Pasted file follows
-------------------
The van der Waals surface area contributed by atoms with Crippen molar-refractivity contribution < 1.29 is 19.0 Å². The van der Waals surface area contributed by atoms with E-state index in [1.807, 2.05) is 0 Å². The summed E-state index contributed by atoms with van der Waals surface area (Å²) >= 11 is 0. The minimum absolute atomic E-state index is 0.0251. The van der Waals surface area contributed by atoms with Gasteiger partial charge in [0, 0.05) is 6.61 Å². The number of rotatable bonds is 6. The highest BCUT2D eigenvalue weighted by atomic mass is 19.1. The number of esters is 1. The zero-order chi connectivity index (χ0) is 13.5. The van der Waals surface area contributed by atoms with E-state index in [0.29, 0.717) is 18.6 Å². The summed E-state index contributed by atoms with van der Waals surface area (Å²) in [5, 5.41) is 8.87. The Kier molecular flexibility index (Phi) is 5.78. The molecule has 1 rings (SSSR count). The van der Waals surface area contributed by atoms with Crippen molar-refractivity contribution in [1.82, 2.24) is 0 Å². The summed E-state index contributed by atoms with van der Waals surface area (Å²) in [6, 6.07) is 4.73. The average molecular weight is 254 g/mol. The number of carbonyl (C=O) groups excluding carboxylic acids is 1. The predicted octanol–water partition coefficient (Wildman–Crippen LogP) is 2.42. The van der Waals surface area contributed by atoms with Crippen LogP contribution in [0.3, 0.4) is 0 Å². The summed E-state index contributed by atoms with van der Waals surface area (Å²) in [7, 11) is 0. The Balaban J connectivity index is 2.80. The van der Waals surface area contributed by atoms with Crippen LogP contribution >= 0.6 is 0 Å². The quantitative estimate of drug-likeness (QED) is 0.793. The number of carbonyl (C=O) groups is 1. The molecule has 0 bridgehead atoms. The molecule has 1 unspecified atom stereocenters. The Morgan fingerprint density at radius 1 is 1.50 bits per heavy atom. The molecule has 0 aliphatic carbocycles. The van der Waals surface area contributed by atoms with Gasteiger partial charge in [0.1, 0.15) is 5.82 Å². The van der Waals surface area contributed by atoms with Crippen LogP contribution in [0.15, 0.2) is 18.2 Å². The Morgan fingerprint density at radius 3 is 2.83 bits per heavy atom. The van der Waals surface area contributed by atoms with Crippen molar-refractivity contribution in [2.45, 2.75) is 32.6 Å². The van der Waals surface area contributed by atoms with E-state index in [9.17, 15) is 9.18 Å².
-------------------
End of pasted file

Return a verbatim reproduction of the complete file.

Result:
The van der Waals surface area contributed by atoms with Crippen molar-refractivity contribution < 1.29 is 19.0 Å². The van der Waals surface area contributed by atoms with E-state index in [1.807, 2.05) is 0 Å². The summed E-state index contributed by atoms with van der Waals surface area (Å²) >= 11 is 0. The minimum absolute atomic E-state index is 0.0251. The van der Waals surface area contributed by atoms with Gasteiger partial charge in [0, 0.05) is 6.61 Å². The number of rotatable bonds is 6. The highest BCUT2D eigenvalue weighted by atomic mass is 19.1. The number of esters is 1. The zero-order chi connectivity index (χ0) is 13.5. The van der Waals surface area contributed by atoms with E-state index in [0.29, 0.717) is 18.6 Å². The summed E-state index contributed by atoms with van der Waals surface area (Å²) in [5, 5.41) is 8.87. The Kier molecular flexibility index (Phi) is 5.78. The molecule has 1 rings (SSSR count). The van der Waals surface area contributed by atoms with Crippen molar-refractivity contribution in [1.82, 2.24) is 0 Å². The summed E-state index contributed by atoms with van der Waals surface area (Å²) in [6, 6.07) is 4.73. The average molecular weight is 254 g/mol. The number of carbonyl (C=O) groups excluding carboxylic acids is 1. The predicted octanol–water partition coefficient (Wildman–Crippen LogP) is 2.42. The van der Waals surface area contributed by atoms with Crippen LogP contribution in [0.3, 0.4) is 0 Å². The summed E-state index contributed by atoms with van der Waals surface area (Å²) in [7, 11) is 0. The Balaban J connectivity index is 2.80. The van der Waals surface area contributed by atoms with Crippen LogP contribution >= 0.6 is 0 Å². The quantitative estimate of drug-likeness (QED) is 0.793. The number of carbonyl (C=O) groups is 1. The molecule has 0 bridgehead atoms. The molecule has 1 unspecified atom stereocenters. The Morgan fingerprint density at radius 1 is 1.50 bits per heavy atom. The molecule has 0 aliphatic carbocycles. The van der Waals surface area contributed by atoms with Gasteiger partial charge in [0.1, 0.15) is 5.82 Å². The van der Waals surface area contributed by atoms with Crippen LogP contribution in [0.15, 0.2) is 18.2 Å². The Morgan fingerprint density at radius 3 is 2.83 bits per heavy atom. The van der Waals surface area contributed by atoms with Crippen molar-refractivity contribution in [2.45, 2.75) is 32.6 Å². The van der Waals surface area contributed by atoms with E-state index in [9.17, 15) is 9.18 Å².